The first night was on Valentine's Day, so we set it up as an anti-Valentine's Day party. We had the bar packed and had many technical difficulties throughout the night, but it was one of those nights you'll never forget. So many friends came out to support and it was fun to feel that rush of excitement from the crowd as a song starts or cheering when it was over. I've always loved turning people onto new bands, and this DJ night has turned into another extension of that.
SEE ALSO: 5 Great Indie/Emo Bands From Finland That People Might Want to Hear
Who are some of the guest DJs you've had throughout the last couple of years?
We've had 40+ guests in the last four years, I couldn't begin to mention all of them. From official after parties for Braid, Armor for Sleep, Modern Baseball, and the latest Saves the Day, Say Anything, Reggie and Full Effect tour to guests DJs most every month from popular punk sites, bands from all eras, and those tastemakers in the scene. To have DJs as varied as Eric Richter from Christie Front Drive and Jeff Caudill from Gameface to Gabe Saporta from Midtown, Bob Nana and Chris Broach from Braid, everyone in Texas is the Reason, Adam Rubenstein from Chamberlain/Split Lip, Tucker Rule from Thursday, and Bryan Gassler from The Jazz June. I still don't believe it even after thinking back. It's been such a fun ride having guests get that same rush I do when you start playing songs from that era. Nothing like it.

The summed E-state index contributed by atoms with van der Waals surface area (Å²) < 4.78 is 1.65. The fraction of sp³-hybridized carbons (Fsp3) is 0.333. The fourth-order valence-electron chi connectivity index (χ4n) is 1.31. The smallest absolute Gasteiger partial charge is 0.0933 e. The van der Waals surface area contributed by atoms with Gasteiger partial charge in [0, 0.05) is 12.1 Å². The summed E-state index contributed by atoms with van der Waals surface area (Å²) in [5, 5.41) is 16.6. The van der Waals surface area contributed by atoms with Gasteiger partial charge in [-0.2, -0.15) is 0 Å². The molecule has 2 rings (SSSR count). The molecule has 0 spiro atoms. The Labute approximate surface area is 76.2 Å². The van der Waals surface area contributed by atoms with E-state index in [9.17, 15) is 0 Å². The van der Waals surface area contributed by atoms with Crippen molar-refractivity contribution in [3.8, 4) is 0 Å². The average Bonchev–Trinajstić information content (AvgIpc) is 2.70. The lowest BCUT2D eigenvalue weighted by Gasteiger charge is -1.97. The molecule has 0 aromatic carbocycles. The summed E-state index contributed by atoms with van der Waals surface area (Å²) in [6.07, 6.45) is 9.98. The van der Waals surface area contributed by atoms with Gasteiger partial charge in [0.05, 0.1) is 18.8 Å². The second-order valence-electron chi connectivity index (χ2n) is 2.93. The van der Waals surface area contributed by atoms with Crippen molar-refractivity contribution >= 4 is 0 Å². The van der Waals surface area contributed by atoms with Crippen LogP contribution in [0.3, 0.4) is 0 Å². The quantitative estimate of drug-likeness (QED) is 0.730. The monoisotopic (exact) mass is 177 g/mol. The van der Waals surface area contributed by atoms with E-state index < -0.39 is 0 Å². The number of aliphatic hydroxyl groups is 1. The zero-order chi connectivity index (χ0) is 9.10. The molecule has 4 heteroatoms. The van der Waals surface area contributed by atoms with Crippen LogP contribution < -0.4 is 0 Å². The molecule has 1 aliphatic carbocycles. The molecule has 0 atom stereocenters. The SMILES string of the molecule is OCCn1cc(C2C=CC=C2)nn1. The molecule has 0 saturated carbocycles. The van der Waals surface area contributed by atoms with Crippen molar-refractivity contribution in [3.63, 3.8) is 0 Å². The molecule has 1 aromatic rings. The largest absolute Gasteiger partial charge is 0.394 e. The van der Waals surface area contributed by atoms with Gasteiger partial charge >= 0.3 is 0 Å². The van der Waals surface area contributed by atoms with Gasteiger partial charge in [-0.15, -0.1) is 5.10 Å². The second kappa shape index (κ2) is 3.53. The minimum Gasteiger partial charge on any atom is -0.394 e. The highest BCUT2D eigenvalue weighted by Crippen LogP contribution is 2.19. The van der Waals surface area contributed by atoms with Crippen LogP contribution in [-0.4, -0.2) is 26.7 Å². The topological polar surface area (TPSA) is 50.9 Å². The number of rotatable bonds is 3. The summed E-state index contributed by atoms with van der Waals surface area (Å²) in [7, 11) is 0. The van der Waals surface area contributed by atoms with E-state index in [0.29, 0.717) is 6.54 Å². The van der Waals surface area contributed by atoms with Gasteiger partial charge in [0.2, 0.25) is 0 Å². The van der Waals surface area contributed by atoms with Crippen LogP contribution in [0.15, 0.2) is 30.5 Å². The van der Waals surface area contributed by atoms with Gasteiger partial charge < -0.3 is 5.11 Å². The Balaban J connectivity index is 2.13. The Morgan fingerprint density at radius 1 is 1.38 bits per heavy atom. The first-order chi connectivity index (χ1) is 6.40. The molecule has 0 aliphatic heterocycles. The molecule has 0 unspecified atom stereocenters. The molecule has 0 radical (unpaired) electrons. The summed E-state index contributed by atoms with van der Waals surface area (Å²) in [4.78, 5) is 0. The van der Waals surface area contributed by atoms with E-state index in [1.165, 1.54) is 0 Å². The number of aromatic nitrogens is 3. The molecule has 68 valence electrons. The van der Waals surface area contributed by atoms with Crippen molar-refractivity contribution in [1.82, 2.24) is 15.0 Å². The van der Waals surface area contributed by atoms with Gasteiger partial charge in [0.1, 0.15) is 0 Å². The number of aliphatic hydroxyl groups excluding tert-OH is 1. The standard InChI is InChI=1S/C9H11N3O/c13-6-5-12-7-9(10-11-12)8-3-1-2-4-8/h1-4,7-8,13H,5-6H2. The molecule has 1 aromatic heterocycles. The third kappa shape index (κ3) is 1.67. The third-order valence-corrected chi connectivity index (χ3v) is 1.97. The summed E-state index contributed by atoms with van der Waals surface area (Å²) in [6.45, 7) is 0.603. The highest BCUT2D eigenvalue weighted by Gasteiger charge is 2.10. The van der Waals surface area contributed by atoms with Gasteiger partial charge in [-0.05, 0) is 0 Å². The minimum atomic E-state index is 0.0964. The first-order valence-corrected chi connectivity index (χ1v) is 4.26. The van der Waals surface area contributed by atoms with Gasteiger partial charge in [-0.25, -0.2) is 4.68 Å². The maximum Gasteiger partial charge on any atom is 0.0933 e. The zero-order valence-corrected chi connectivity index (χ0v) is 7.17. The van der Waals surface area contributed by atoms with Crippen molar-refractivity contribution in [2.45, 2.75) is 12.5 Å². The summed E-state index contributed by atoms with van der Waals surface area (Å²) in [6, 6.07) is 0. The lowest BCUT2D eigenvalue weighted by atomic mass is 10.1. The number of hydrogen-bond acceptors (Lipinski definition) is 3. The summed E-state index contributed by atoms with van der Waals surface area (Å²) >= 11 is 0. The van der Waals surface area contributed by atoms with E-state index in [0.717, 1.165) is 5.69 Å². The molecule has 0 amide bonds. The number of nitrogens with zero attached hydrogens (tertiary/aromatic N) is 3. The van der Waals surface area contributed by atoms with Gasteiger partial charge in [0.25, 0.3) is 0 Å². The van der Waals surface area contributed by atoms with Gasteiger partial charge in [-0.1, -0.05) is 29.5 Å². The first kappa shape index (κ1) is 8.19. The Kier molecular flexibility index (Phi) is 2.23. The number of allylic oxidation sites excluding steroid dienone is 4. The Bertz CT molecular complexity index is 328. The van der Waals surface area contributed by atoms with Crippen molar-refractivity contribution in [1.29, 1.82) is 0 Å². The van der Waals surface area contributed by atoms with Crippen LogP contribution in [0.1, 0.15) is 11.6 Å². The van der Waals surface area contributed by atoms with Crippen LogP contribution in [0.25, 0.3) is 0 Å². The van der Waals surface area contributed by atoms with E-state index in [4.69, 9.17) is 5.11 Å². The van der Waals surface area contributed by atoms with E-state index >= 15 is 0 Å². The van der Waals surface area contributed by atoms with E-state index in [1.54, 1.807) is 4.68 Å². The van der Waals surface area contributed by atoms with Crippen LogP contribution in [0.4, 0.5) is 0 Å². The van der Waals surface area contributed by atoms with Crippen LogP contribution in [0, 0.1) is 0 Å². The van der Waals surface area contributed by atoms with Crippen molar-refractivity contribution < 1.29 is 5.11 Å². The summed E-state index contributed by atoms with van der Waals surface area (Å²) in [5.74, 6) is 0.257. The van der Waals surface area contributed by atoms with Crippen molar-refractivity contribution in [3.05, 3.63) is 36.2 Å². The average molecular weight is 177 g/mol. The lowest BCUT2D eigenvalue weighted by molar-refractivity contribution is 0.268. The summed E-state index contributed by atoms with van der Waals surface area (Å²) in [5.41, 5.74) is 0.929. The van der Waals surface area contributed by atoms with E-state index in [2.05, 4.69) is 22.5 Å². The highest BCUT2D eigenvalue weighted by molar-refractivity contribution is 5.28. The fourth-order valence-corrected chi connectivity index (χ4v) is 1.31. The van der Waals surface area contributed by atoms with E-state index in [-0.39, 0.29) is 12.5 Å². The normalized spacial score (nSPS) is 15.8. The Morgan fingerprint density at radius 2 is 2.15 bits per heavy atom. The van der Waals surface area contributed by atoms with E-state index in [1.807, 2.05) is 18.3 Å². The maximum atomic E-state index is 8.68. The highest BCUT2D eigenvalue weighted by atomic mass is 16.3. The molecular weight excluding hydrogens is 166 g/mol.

Recently, I got a message from a fan of the night on Facebook. He knew we were hosting an official after party for the Saves the Day, Say Anything, Reggie and the Full Effect tour and wanted to make sure he could get into the bar. I obliged and asked why. He said he was going to propose to his girlfriend during the Saves the Day show and wanted to celebrate at our emo night to commemorate where they had their second date. I couldn't believe it. Someone had a date at Emo Night and then were getting married. Holy shit. So for all you single ladies and guys, come on down and meet your future husband and wife. Knowledge of Rites of Spring and Mineral are preferable.
Who is your dream guest DJ get?
I'd love to get the dudes in Jimmy Eat World to guest DJ on their next tour through NYC. I think they would have a blast. I've had Jim Adkins on the podcast and with his knowledge, I know he'd play a great set.
Some purists would say that some of the songs played during your emo night aren't really emo. Can you give me your take on that?
[Laughs] Purists like that don't hang out past 9pm. Seriously. I was the same way, early on for the night, I was pretty adamant about not playing the mall emo phase. It was sort of a long-running joke with some of the regulars. After about a year, I realized that after 9pm, the 30+ age group all went home. They have jobs that require them to think critically, kids, dogs to walk, etc. Around 10pm, those in their 20s didn't grow up on Sunny Day Real Estate, they grew up on Vagrant Records or Drive-Thru. They can stay out later, they're louder, more friends aren't all tied up in marriage or a house. They're ripe for getting nostalgic to what they know. So the night morphed into different phases based on the crowd. Trust me, I'd love to just spin late '90s/early '00s, but like in radio, you gotta play a balance of new and old. I love spinning songs from a certain era then playing a song from the late '90s that is close and having someone come up and ask what that was. That is how I justify it. If one person finds out about Elliott because of a song I played in-between some bands from the mid-'00s, I've done my job for the night.